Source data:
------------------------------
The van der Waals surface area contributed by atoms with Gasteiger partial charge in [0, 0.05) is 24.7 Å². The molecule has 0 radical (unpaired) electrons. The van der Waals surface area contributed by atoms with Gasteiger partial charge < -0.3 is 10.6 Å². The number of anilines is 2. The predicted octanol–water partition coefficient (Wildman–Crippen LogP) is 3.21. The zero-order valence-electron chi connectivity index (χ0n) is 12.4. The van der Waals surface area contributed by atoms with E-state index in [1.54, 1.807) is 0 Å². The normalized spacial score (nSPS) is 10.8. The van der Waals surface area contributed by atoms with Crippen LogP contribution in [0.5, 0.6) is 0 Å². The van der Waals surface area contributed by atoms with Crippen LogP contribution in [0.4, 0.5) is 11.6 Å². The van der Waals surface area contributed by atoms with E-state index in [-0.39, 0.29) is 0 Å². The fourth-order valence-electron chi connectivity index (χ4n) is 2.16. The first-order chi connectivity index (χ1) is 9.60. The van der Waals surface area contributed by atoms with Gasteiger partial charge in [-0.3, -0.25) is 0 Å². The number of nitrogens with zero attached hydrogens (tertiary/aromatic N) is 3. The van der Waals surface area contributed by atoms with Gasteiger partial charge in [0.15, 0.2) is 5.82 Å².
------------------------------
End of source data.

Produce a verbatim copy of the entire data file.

The van der Waals surface area contributed by atoms with Gasteiger partial charge in [0, 0.05) is 24.7 Å². The molecule has 0 radical (unpaired) electrons. The van der Waals surface area contributed by atoms with Gasteiger partial charge < -0.3 is 10.6 Å². The number of anilines is 2. The predicted octanol–water partition coefficient (Wildman–Crippen LogP) is 3.21. The zero-order valence-electron chi connectivity index (χ0n) is 12.4. The van der Waals surface area contributed by atoms with E-state index in [1.54, 1.807) is 0 Å². The normalized spacial score (nSPS) is 10.8. The van der Waals surface area contributed by atoms with Crippen LogP contribution in [0.5, 0.6) is 0 Å². The van der Waals surface area contributed by atoms with Crippen LogP contribution in [0.4, 0.5) is 11.6 Å². The van der Waals surface area contributed by atoms with E-state index in [-0.39, 0.29) is 0 Å². The fourth-order valence-electron chi connectivity index (χ4n) is 2.16. The first-order chi connectivity index (χ1) is 9.60. The van der Waals surface area contributed by atoms with Gasteiger partial charge in [-0.3, -0.25) is 0 Å². The number of nitrogens with zero attached hydrogens (tertiary/aromatic N) is 3. The van der Waals surface area contributed by atoms with Gasteiger partial charge in [0.15, 0.2) is 5.82 Å².